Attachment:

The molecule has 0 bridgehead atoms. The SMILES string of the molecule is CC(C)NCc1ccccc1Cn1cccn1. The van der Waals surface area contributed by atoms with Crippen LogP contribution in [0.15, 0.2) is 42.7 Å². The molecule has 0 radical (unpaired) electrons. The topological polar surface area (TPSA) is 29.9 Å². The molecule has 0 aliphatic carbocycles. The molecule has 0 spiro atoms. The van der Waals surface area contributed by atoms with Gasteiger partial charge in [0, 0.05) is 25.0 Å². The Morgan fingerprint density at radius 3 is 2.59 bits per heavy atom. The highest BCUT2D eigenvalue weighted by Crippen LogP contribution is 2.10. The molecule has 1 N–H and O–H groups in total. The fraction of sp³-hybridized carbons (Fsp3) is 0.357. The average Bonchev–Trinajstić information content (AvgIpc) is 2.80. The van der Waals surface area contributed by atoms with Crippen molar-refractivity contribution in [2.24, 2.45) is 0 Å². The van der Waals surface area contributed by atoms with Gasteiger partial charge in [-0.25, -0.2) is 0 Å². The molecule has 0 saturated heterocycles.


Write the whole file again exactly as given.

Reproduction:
The molecule has 0 bridgehead atoms. The SMILES string of the molecule is CC(C)NCc1ccccc1Cn1cccn1. The van der Waals surface area contributed by atoms with Crippen LogP contribution in [0.15, 0.2) is 42.7 Å². The molecule has 0 radical (unpaired) electrons. The topological polar surface area (TPSA) is 29.9 Å². The molecule has 0 aliphatic carbocycles. The molecule has 0 spiro atoms. The van der Waals surface area contributed by atoms with Gasteiger partial charge in [0, 0.05) is 25.0 Å². The Morgan fingerprint density at radius 3 is 2.59 bits per heavy atom. The highest BCUT2D eigenvalue weighted by Crippen LogP contribution is 2.10. The molecule has 1 N–H and O–H groups in total. The fraction of sp³-hybridized carbons (Fsp3) is 0.357. The average Bonchev–Trinajstić information content (AvgIpc) is 2.80. The van der Waals surface area contributed by atoms with Crippen molar-refractivity contribution in [2.24, 2.45) is 0 Å². The van der Waals surface area contributed by atoms with Gasteiger partial charge in [-0.25, -0.2) is 0 Å². The molecule has 0 saturated heterocycles.